Someone saysÂ Christians are seen this way.Â Â Who said it?Â Â It was another Christian.
A Texan named Brad White has started a group called Changing the Face of Christianity.Â His view is that Christians are seen by secular society as intolerant, judgemental, hypocritical and homophobic.
His group is holding seminars onÂ how Christians can shake being viewed in these negative ways.Â I read the article about this but could not figure out what White’s solutionÂ is to these labels.
My guess is that nothing much will come of Mr. White’s new effort.Â Â ManyÂ conservative Christians simply see these labels asÂ something that goes with being a good Christian.
The sameÂ thing goes on among atheists.Â There is a little army of atheists who criticize “new atheists”.Â The “new atheists” are the best selling authors like Richard Dawkins.Â They are quite blunt in stating their views that they cannot find evidence of a god.Â They put forth littleÂ effort to “make nice” with members of the religious communty.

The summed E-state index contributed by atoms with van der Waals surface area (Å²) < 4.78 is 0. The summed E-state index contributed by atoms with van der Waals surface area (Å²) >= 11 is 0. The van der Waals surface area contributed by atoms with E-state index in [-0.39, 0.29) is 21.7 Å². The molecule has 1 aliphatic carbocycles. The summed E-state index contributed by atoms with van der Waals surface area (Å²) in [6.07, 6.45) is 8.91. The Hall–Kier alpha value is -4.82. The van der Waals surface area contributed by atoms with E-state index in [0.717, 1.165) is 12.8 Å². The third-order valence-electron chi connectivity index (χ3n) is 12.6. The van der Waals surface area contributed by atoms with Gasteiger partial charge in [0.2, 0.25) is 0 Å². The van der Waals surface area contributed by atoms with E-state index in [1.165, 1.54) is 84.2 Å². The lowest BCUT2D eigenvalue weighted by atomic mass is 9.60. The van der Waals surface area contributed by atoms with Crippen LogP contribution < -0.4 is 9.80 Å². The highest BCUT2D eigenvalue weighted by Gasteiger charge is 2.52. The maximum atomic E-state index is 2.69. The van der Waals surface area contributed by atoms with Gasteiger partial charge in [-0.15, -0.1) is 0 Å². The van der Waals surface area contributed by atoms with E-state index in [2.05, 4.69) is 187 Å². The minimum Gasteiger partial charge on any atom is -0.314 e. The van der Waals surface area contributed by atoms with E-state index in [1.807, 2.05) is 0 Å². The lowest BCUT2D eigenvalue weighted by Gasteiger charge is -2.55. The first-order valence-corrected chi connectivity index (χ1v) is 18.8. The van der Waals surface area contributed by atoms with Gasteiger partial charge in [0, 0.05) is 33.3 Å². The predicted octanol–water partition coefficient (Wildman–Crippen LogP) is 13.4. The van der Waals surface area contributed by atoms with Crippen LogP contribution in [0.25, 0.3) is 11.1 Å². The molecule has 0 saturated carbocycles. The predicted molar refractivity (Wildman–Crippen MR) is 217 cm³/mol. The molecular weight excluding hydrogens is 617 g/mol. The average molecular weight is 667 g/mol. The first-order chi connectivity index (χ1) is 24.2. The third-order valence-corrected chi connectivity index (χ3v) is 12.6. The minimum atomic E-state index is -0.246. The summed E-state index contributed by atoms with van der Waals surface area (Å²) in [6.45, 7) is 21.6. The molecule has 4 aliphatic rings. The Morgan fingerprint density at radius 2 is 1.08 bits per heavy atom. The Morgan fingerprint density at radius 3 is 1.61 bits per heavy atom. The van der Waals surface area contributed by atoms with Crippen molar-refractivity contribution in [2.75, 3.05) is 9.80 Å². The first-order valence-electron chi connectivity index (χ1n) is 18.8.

I think there are few “programs” that change peoples’ approachs to either Christianity or atheism.Â Instead, things change through a complex set of influences and circumstances, each generation seeing things a little differently than the previous one.Â
For the future, my guess is that the children of today’s fundamentalists will be Christian Lite in many ways.Â The children of today’s atheists will be even more bluntÂ than their parents.